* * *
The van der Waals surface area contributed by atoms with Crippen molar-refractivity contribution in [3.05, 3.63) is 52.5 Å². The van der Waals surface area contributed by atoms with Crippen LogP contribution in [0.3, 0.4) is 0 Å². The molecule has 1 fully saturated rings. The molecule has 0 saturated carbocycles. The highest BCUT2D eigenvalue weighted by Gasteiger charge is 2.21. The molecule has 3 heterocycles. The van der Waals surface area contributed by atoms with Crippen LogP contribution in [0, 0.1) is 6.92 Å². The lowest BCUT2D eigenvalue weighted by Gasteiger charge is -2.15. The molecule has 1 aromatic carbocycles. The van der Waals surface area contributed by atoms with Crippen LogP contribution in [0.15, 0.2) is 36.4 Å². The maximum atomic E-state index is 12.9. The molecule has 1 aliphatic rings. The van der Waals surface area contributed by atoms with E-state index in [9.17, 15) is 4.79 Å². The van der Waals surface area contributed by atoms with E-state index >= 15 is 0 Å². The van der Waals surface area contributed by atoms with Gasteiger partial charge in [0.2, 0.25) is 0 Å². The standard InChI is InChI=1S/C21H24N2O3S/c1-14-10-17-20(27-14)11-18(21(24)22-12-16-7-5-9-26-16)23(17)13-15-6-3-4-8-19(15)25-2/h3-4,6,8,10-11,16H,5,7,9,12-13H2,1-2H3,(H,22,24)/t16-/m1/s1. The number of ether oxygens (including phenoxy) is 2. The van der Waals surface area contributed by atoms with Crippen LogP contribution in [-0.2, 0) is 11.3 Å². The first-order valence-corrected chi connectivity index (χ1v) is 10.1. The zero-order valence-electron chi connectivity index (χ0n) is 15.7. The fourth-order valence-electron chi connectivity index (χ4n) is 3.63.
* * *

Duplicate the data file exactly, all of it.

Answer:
The van der Waals surface area contributed by atoms with Crippen molar-refractivity contribution in [3.05, 3.63) is 52.5 Å². The van der Waals surface area contributed by atoms with Crippen LogP contribution in [0.3, 0.4) is 0 Å². The molecule has 1 fully saturated rings. The molecule has 0 saturated carbocycles. The highest BCUT2D eigenvalue weighted by Gasteiger charge is 2.21. The molecule has 3 heterocycles. The van der Waals surface area contributed by atoms with Crippen LogP contribution in [0, 0.1) is 6.92 Å². The lowest BCUT2D eigenvalue weighted by Gasteiger charge is -2.15. The molecule has 1 aromatic carbocycles. The van der Waals surface area contributed by atoms with Crippen LogP contribution in [0.15, 0.2) is 36.4 Å². The maximum atomic E-state index is 12.9. The molecule has 1 aliphatic rings. The van der Waals surface area contributed by atoms with E-state index in [9.17, 15) is 4.79 Å². The van der Waals surface area contributed by atoms with E-state index >= 15 is 0 Å². The van der Waals surface area contributed by atoms with Gasteiger partial charge in [0.2, 0.25) is 0 Å². The standard InChI is InChI=1S/C21H24N2O3S/c1-14-10-17-20(27-14)11-18(21(24)22-12-16-7-5-9-26-16)23(17)13-15-6-3-4-8-19(15)25-2/h3-4,6,8,10-11,16H,5,7,9,12-13H2,1-2H3,(H,22,24)/t16-/m1/s1. The number of ether oxygens (including phenoxy) is 2. The van der Waals surface area contributed by atoms with Crippen LogP contribution in [-0.2, 0) is 11.3 Å². The first-order valence-corrected chi connectivity index (χ1v) is 10.1. The zero-order valence-electron chi connectivity index (χ0n) is 15.7. The fourth-order valence-electron chi connectivity index (χ4n) is 3.63.